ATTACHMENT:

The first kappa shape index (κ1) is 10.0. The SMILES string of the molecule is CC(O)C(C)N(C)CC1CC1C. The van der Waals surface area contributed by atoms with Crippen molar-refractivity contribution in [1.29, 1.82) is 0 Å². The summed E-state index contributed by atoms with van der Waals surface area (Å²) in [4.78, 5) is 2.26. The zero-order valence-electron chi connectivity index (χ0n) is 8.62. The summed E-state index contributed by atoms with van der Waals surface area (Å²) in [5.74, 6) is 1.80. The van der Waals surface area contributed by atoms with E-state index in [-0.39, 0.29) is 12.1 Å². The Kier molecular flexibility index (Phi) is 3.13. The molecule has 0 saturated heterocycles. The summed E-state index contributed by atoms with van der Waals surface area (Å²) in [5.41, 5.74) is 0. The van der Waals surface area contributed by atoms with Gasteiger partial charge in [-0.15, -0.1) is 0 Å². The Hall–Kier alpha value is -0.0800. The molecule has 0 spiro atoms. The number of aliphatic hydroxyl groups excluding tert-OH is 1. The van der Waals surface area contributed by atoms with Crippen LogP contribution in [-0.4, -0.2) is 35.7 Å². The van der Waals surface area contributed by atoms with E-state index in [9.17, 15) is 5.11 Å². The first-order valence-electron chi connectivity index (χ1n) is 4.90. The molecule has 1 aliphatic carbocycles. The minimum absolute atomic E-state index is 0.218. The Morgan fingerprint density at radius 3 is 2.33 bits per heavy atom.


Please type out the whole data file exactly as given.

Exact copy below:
The first kappa shape index (κ1) is 10.0. The SMILES string of the molecule is CC(O)C(C)N(C)CC1CC1C. The van der Waals surface area contributed by atoms with Crippen molar-refractivity contribution in [1.29, 1.82) is 0 Å². The summed E-state index contributed by atoms with van der Waals surface area (Å²) in [4.78, 5) is 2.26. The zero-order valence-electron chi connectivity index (χ0n) is 8.62. The summed E-state index contributed by atoms with van der Waals surface area (Å²) in [5.74, 6) is 1.80. The van der Waals surface area contributed by atoms with E-state index in [-0.39, 0.29) is 12.1 Å². The Kier molecular flexibility index (Phi) is 3.13. The molecule has 0 saturated heterocycles. The summed E-state index contributed by atoms with van der Waals surface area (Å²) in [5.41, 5.74) is 0. The van der Waals surface area contributed by atoms with Gasteiger partial charge in [-0.15, -0.1) is 0 Å². The Hall–Kier alpha value is -0.0800. The molecule has 0 spiro atoms. The number of aliphatic hydroxyl groups excluding tert-OH is 1. The van der Waals surface area contributed by atoms with Crippen LogP contribution in [-0.4, -0.2) is 35.7 Å². The van der Waals surface area contributed by atoms with E-state index in [9.17, 15) is 5.11 Å². The first-order valence-electron chi connectivity index (χ1n) is 4.90. The molecule has 1 aliphatic carbocycles. The minimum absolute atomic E-state index is 0.218. The Morgan fingerprint density at radius 3 is 2.33 bits per heavy atom.